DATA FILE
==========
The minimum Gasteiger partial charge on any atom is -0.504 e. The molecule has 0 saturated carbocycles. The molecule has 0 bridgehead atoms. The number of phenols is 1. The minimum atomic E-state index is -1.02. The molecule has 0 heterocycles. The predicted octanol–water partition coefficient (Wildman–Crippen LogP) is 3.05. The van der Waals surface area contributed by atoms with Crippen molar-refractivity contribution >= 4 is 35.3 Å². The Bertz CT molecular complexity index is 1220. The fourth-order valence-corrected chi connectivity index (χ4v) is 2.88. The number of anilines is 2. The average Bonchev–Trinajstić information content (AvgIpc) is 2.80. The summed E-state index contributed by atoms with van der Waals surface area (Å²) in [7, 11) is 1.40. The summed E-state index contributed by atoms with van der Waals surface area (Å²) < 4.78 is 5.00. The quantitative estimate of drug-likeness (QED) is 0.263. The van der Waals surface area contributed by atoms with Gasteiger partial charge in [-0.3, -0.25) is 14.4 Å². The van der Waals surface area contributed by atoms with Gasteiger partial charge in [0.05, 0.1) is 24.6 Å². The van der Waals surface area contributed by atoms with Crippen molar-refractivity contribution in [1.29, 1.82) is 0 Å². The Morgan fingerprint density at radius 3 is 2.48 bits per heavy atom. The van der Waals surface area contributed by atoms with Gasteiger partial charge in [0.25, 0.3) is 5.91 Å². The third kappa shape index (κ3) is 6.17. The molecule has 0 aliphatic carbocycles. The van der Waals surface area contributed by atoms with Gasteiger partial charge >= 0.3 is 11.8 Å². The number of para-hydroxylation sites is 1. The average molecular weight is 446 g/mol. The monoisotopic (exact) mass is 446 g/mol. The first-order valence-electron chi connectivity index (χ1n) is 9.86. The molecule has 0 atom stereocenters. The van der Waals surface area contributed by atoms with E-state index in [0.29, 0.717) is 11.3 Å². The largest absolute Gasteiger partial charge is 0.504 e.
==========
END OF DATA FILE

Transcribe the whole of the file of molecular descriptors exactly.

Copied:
The minimum Gasteiger partial charge on any atom is -0.504 e. The molecule has 0 saturated carbocycles. The molecule has 0 bridgehead atoms. The number of phenols is 1. The minimum atomic E-state index is -1.02. The molecule has 0 heterocycles. The predicted octanol–water partition coefficient (Wildman–Crippen LogP) is 3.05. The van der Waals surface area contributed by atoms with Crippen molar-refractivity contribution >= 4 is 35.3 Å². The Bertz CT molecular complexity index is 1220. The fourth-order valence-corrected chi connectivity index (χ4v) is 2.88. The number of anilines is 2. The average Bonchev–Trinajstić information content (AvgIpc) is 2.80. The summed E-state index contributed by atoms with van der Waals surface area (Å²) in [7, 11) is 1.40. The summed E-state index contributed by atoms with van der Waals surface area (Å²) < 4.78 is 5.00. The quantitative estimate of drug-likeness (QED) is 0.263. The van der Waals surface area contributed by atoms with Gasteiger partial charge in [-0.3, -0.25) is 14.4 Å². The van der Waals surface area contributed by atoms with Gasteiger partial charge in [0.05, 0.1) is 24.6 Å². The van der Waals surface area contributed by atoms with Crippen molar-refractivity contribution in [1.29, 1.82) is 0 Å². The Morgan fingerprint density at radius 3 is 2.48 bits per heavy atom. The van der Waals surface area contributed by atoms with Gasteiger partial charge in [0.25, 0.3) is 5.91 Å². The third kappa shape index (κ3) is 6.17. The molecule has 0 aliphatic carbocycles. The van der Waals surface area contributed by atoms with Gasteiger partial charge >= 0.3 is 11.8 Å². The number of para-hydroxylation sites is 1. The average molecular weight is 446 g/mol. The monoisotopic (exact) mass is 446 g/mol. The first-order valence-electron chi connectivity index (χ1n) is 9.86. The molecule has 0 atom stereocenters. The van der Waals surface area contributed by atoms with E-state index in [0.29, 0.717) is 11.3 Å². The largest absolute Gasteiger partial charge is 0.504 e.